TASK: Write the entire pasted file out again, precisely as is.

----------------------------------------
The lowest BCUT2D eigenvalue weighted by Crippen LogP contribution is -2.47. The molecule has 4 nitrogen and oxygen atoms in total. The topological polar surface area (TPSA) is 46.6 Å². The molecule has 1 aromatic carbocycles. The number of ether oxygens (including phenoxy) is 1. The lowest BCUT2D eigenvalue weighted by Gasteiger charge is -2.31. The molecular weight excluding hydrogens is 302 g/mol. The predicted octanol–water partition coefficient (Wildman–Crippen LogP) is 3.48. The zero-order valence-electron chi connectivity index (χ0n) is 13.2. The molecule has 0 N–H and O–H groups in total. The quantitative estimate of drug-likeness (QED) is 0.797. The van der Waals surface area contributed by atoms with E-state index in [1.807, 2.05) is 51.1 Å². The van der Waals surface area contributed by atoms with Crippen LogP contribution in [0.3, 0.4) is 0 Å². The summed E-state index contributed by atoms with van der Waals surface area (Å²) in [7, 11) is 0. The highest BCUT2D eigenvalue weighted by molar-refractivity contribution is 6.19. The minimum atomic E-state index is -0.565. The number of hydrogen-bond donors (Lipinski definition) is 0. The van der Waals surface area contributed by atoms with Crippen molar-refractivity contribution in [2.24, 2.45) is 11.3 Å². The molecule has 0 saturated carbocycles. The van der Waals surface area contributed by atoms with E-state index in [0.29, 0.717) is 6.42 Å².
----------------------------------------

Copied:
The lowest BCUT2D eigenvalue weighted by Crippen LogP contribution is -2.47. The molecule has 4 nitrogen and oxygen atoms in total. The topological polar surface area (TPSA) is 46.6 Å². The molecule has 1 aromatic carbocycles. The number of ether oxygens (including phenoxy) is 1. The lowest BCUT2D eigenvalue weighted by Gasteiger charge is -2.31. The molecular weight excluding hydrogens is 302 g/mol. The predicted octanol–water partition coefficient (Wildman–Crippen LogP) is 3.48. The zero-order valence-electron chi connectivity index (χ0n) is 13.2. The molecule has 0 N–H and O–H groups in total. The quantitative estimate of drug-likeness (QED) is 0.797. The van der Waals surface area contributed by atoms with E-state index in [1.807, 2.05) is 51.1 Å². The van der Waals surface area contributed by atoms with Crippen LogP contribution in [0.3, 0.4) is 0 Å². The summed E-state index contributed by atoms with van der Waals surface area (Å²) in [7, 11) is 0. The highest BCUT2D eigenvalue weighted by molar-refractivity contribution is 6.19. The minimum atomic E-state index is -0.565. The number of hydrogen-bond donors (Lipinski definition) is 0. The van der Waals surface area contributed by atoms with Crippen molar-refractivity contribution in [2.24, 2.45) is 11.3 Å². The molecule has 0 saturated carbocycles. The van der Waals surface area contributed by atoms with E-state index in [0.29, 0.717) is 6.42 Å².